The term "revision" means, literally, to "see again." And in a recent article for the Toronto Star, Christopher Hume inadvertently showed how revision is sorely missing from the urban design dialog today.
Early in the article, which discusses the gentrification of Toronto's Liberty Village neighborhood: "Speaking of parks, there is virtually no green space anywhere here; perhaps the city should finally grapple with the issue of Lamport Stadium, which is so rarely used it could easily be demolished to make way for a park." And then, shortly thereafter: "recycling...old structures ensures a level of integrity and sustainability vital in an age of global warming."
So what gives, Mr. Hume? Why no love for Lamport Stadium.? Surely, if Vienna can figure out how to turn gasometers into a dazzling residential complex, Toronto can pull off the conversion of a stadium into a park without wasting all of that energy by tearing down the existing structure, no? As the urban affairs critic of the largest newspaper in one of the world's few truly global metropoli, Hume is, by default, a major voice in the current discussion on how cities should evolve. It is telling that he would so quickly dismiss a stadium that would probably be relatively simple to convert to public green space.
Culturally, many of us still think of old buildings as things that should be demolished to make way for that which is new, shiny, and more immediately perceived to be "green." But while converting stolid brick warehouses into luxury condo complexes is all well and good, architectural revision is a field with no horizon. Every underused or unattractive building can be rethought and retrofitted to become something that better serves the needs of a surrounding community. It just takes some spitshine and imagination.
How could Lamport Stadium be revised, as a piece of architecture? While an actual Torontonian would probably have the best answer, let's give it a shot. First off, as can be see in the above image, there is very little physical structure to the stadium. The bulk of the site (the playing field) is at-grade, or at least near it. The elimination of any gates or perimeter walls and the conversion of the obscenely large surface parking lot on the southeastern end of the site would create a sizable, T-shaped open green area that could be made quite lovely by a good landscape architect. The wings of green space that currently flank the stadium could be converted to community playing fields with shaded seating areas under the bleacher structures.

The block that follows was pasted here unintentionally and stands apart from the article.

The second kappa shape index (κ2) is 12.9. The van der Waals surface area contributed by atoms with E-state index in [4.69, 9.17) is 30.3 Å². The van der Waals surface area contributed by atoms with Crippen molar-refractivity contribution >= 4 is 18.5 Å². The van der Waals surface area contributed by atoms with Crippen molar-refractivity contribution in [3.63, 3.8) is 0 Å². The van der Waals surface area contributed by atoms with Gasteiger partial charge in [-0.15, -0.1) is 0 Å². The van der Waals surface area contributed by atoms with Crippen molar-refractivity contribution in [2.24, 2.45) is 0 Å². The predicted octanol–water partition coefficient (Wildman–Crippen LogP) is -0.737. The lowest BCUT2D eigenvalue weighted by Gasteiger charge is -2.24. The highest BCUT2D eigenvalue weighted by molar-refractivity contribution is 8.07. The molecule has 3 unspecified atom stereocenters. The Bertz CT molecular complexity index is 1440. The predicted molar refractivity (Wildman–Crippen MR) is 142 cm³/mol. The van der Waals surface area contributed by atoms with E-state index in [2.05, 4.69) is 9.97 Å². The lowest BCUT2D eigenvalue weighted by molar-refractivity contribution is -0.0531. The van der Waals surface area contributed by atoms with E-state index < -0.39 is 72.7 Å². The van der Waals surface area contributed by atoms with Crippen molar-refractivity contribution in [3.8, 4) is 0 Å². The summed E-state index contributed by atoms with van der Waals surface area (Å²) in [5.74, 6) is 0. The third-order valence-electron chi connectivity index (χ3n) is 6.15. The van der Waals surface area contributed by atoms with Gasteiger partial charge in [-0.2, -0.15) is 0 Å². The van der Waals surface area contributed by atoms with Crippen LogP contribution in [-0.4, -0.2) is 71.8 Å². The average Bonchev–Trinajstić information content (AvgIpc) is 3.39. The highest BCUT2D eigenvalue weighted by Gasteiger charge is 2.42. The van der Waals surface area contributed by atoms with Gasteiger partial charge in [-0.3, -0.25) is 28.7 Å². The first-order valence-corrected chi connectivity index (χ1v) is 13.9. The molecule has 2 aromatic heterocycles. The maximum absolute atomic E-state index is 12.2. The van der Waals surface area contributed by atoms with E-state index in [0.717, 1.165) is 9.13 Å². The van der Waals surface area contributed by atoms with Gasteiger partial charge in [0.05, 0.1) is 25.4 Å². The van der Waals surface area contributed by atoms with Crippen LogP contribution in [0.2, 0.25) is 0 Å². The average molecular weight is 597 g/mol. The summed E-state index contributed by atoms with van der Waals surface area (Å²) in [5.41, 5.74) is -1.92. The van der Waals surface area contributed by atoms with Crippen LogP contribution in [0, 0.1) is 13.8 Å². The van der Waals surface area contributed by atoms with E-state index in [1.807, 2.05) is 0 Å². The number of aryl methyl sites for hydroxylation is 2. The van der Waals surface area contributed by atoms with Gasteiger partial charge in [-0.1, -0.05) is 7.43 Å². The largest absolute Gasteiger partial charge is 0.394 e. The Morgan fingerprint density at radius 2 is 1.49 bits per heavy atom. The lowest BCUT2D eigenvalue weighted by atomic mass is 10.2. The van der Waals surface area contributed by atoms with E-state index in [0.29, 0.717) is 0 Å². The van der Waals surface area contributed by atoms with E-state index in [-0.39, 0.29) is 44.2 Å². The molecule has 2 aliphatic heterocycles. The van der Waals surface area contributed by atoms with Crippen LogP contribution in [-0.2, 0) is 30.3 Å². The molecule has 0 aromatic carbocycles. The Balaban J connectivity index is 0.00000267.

The bleachers themsevles provide the best opportunity for out-of-the-box thinking. How could large, clunky concrete structures be revised to serve optimally as part of a public park? While there are many possibilities, the first that comes to mind is: terraced community gardens. With the removal of most or all of the seating and the addition of some permanent soil beds, the porous concrete structures would be the perfect support system for a vertical farm, to be tended by Liberty Village neighbors.
Check out the picture of Lamport Stadium to the right. Cover the steeply-sloped back sides of the bleachers with solar panels or photovoltaics, retrofit what are assumedly locker rooms in the podium under the arched structure, and you've got a zero-energy community center for cold or rainy days. Heck, once you get going, this is more fun than it is challenging.
Revising and rethinking our buildings is a critical step that needs to be taken for us to move closer toward a truly sustainable form of urbanism. What are some strange buildings that could be revised to better serve your city's needs?
(Photos from Google Maps and Flickr user antifuse. The original full-color versions can be viewed by clicking the photos.)
Liberty Village highlights poor planning (Toronto Star)
Creative Recyling: Gasometer City (Treehugger)